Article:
Be Thankful for Your Family-A Perspective

As I sit here in a food coma from the earlier Thanksgiving feast, something comes to mind that has been bothering me for awhile. The issue is regarding people’s attitudes towards their siblings.

An old friend of mine used to tell me her qualms about her twin sister: her attitude, how her sister is a slob, selfish, etc. The typical issues. Some of my friend’s problems with her twin could be placed at fault of her sister, other parts of it came from my friend’s own attitude.

After hearing about this, along with several other qualms, there is a reason I broke off the friendship. The way she would complain about these issues would frustrate me.

She really had no idea how fortunate she was to have a sister. And a twin at that!

For myself, I don’t have a ‘normal’ sister.

My sister is severely autistic. She has never said more than a few words outside of the hours of repetitive babbling. And I do mean HOURS. There have been occasions as a child that I would scream at her to shut up, even to the point of hitting her. This would be counter-productive, since she would start crying, my parents would come in and I would get punished.

Going from that point, I was extremely confused and frustrated at my sister when I was a child. Everything, EVERYTHING we did or planned revolved around my sister, her needs, her hates, her wants, etc. There were some events or things I wanted to go to, but could not because of her needs. We never could have a normal vacation. (One time we had to leave an amusement park because my sister planted herself on a bench and refused to go any farther because she was scared of all the roller coasters. Thankfully she was nice enough to do this BEFORE we bought our tickets.) We can never have a normal meal. (The speed she eats would make a hot dog competitor cry. Of course after she eats, my mother has to get up from the table to get her settled in her room. This makes having a complete family meal impossible.)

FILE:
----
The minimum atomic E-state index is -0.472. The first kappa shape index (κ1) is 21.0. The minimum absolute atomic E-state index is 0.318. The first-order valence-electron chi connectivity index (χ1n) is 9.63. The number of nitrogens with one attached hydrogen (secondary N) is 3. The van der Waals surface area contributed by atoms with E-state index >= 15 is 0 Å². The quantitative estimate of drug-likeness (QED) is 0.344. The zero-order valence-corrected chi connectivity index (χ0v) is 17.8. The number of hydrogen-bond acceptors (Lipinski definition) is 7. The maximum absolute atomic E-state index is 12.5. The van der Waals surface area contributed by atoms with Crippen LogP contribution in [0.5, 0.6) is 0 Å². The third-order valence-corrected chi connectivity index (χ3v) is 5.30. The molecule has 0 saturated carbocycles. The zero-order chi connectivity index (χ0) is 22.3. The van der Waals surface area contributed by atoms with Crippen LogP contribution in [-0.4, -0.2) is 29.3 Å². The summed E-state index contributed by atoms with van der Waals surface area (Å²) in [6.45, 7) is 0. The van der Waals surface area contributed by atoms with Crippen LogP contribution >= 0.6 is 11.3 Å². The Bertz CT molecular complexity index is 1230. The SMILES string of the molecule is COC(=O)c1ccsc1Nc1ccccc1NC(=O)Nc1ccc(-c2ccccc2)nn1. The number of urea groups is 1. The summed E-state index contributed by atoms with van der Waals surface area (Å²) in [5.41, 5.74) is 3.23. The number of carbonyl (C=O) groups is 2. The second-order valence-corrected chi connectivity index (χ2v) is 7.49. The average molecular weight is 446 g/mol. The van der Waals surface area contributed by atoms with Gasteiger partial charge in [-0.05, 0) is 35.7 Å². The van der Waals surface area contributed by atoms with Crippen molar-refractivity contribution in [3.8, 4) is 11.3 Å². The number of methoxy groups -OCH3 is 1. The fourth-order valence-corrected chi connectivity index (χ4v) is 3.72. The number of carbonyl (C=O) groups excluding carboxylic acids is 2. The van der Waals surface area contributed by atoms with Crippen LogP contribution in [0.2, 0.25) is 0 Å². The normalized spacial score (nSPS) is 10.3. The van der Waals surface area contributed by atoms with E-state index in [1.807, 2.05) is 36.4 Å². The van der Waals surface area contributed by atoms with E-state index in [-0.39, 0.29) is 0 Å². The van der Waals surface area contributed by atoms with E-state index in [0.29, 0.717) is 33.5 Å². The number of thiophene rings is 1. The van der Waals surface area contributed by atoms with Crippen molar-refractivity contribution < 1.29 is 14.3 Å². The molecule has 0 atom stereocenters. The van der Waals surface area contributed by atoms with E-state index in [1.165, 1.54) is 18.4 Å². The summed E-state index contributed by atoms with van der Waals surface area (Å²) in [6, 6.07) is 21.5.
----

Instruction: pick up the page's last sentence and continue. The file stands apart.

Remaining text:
This made me angry at her, faulting her as the reason we could never be a normal family. I was angered that I had to play the older sister role. I was angry that I didn’t have an older sister to look up to, that I could go to and talk about growing up, boys, makeup, clothes, the future as a woman. I would scream at her and hit her out of frustration. I would lay in bed at night just wishing that maybe, just maybe one day she will wake up and be a normal cognitive being. That this was all just some nightmare.